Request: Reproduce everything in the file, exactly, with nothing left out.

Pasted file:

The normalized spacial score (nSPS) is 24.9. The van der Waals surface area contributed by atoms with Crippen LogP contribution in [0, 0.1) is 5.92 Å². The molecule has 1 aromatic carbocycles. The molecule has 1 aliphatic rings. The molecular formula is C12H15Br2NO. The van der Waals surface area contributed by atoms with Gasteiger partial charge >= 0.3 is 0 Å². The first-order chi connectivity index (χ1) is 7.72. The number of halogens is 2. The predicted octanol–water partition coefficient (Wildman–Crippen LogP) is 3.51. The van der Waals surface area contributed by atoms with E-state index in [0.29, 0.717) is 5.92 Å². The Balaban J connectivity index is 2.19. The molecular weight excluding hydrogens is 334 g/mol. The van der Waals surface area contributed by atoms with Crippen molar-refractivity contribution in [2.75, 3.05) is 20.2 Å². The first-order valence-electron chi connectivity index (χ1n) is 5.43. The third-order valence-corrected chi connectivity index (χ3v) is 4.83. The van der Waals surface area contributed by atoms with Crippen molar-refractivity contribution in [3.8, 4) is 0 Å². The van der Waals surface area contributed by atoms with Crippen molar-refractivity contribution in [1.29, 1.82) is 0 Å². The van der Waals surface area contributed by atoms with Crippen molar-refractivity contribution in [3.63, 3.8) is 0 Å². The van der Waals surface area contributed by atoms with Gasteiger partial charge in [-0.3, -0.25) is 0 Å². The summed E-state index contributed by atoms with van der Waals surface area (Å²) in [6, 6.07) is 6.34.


The normalized spacial score (nSPS) is 24.9. The van der Waals surface area contributed by atoms with Crippen LogP contribution in [0, 0.1) is 5.92 Å². The molecule has 1 aromatic carbocycles. The molecule has 1 aliphatic rings. The molecular formula is C12H15Br2NO. The van der Waals surface area contributed by atoms with Gasteiger partial charge >= 0.3 is 0 Å². The first-order chi connectivity index (χ1) is 7.72. The number of halogens is 2. The predicted octanol–water partition coefficient (Wildman–Crippen LogP) is 3.51. The van der Waals surface area contributed by atoms with E-state index in [0.29, 0.717) is 5.92 Å². The Balaban J connectivity index is 2.19. The molecular weight excluding hydrogens is 334 g/mol. The van der Waals surface area contributed by atoms with Crippen molar-refractivity contribution in [2.75, 3.05) is 20.2 Å². The first-order valence-electron chi connectivity index (χ1n) is 5.43. The third-order valence-corrected chi connectivity index (χ3v) is 4.83. The van der Waals surface area contributed by atoms with Crippen molar-refractivity contribution in [3.8, 4) is 0 Å². The van der Waals surface area contributed by atoms with Crippen molar-refractivity contribution in [1.29, 1.82) is 0 Å². The van der Waals surface area contributed by atoms with Crippen molar-refractivity contribution in [3.63, 3.8) is 0 Å². The van der Waals surface area contributed by atoms with Gasteiger partial charge in [-0.3, -0.25) is 0 Å². The summed E-state index contributed by atoms with van der Waals surface area (Å²) in [6, 6.07) is 6.34.